Can we see electricity? - Drax

Can we see electricity?

Electricity is all around us, but why can’t we see it all the time?

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A 14th century carrack quietly sails through the currents of the Atlantic Ocean in the middle of the night. Its navigation relies on the stars shining above, its power on the wind blowing behind. It’s a far cry from the technologically advanced vessels sailing today’s seas.

It was here, long before civilisation began using and generating electricity, that the ghostly, blue-white glow of electricity acting upon air molecules was often seen as it hovered around ships’ masts.

This phenomenon is known as St. Elmo’s Fire, after Saint Erasmus of Formia – the patron saint of sailors – and occurs following thunderstorms when the electric field still present around an object (such as a lightning rod or a ship’s mast) causes air molecules to break up and become charged, creating what’s known as a plasma.

St. Elmo’s fire on a cockpit window

For sailors in an era long before satellite guidance it was a good omen. What they didn’t realise, however, was it was one of the rare instances when electricity acts in a way that changes it from an unseen force to something we can see, hear and even smell.

The science behind seeing electricity

Normally, we can’t see electricity. It’s like gravity – an invisible force we only recognise when it acts upon other objects. In the instance of electricity, the most common way it affects objects is by charging electrons, and because these are so small, so plentiful and move so quickly once charged, they are all but invisible to the naked human eye.

However, there are instances when conditions enable an electric current to conduct through the air, which can create sound and generate a visible plasma.

“You can see electricity in certain instances because it’s ionising the air,” says Drax Lead Engineer Gary Preece. In the process of ionising, the molecules that make up air become electrically charged, which can create a plasma.

“The electric current is able to bridge the air gap through the ionised air and to earth,” explains Preece. “You need to have that path to earth for it to create a spark.”

It’s a similar process to how a spark plug works or how lightning becomes visible. While there is still scientific debate around how clouds become electrically charged, the flashes seen on the ground are caused by discharges between clouds, or from clouds to the earth, creating a very hot and bright plasma.

The atmospheric conditions of our earth being largely oxygen and nitrogen give lightning a whitish-blue colour, like St. Elmo’s Fire. Altering these conditions so electricity passes through a gas such as neon changes the colour to a red-orangey shade, which is the principle on which neon lights and signs are built. To achieve different colours, different gases such as mercury and helium are used to fill the tube.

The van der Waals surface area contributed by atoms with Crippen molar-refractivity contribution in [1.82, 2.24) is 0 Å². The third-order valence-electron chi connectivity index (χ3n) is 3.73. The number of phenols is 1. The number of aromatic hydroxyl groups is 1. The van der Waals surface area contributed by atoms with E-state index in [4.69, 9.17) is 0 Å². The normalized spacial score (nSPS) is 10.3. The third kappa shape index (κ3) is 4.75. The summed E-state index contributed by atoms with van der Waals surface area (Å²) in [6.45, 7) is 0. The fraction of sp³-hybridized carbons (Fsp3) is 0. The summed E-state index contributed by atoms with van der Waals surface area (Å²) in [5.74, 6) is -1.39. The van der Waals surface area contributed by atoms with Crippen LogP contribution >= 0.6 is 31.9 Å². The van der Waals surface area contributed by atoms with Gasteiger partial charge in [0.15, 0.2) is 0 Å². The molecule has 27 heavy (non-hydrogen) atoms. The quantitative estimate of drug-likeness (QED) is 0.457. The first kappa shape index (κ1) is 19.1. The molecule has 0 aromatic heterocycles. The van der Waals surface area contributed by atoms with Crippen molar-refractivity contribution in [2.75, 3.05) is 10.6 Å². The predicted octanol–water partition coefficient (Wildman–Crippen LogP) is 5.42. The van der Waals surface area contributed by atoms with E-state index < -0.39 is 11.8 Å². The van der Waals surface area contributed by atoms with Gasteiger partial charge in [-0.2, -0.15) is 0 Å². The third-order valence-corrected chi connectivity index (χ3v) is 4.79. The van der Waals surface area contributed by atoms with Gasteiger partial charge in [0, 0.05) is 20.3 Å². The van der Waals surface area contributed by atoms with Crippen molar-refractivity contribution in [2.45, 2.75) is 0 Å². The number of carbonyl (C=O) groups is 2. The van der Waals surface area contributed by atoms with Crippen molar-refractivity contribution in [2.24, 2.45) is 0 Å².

Long before we learned how to manipulate electricity to create different coloured signs we were battling with how to create visible, useful electricity. And it began with the use of arcs.

The architecture of electric arcs

Electric arcs occur when an electric current bridges an air gap. While air is an insulator, electricity’s constant attempts to conduct to earth sometimes enable it to find paths through it, ionising the air molecules and creating a visible plasma bridge along the way. The higher the voltage, the greater the distance it can arc between electrodes.

This property of electricity presents dangers such as arc ‘flashes’, which can occur during electrical faults or short circuit conditions and expel huge amounts of energy, sometimes creating temperatures as high as 35,000 degrees Fahrenheit – hotter than the sun’s surface.

When controlled, electrical arcs can be very useful. These bright glowing bridges were used in the first practical electric lights after Humphry Davy began showcasing the technology in the early 19th century.

But the need to replace carbon electrodes frequently, their buzzing sound and the resultant carbon monoxide emissions meant the technology was soon replaced with the incandescent bulb.

Today arcing is used in welding and in more sophisticated plasma cutting, which focuses a concentrated jet of hot plasma and can make highly precise cuts, while arc furnaces are used in industrial conditions such as steel making.

In fact, some thought has even gone into how we could use an incredibly powerful beam of plasma to create a working lightsabre. And although compelling, the theory of creating this super advanced Star Wars technology is far from being a practical possibility.

In the 14th century seeing electricity was a rare and positive omen. Today, seeing electricity has become far more common, yet when it does happen – through plasma spheres, neon lighting or naturally occurring lightning – the effect is the same: human wonder at seeing an awe-inspiring and seldom-seen force.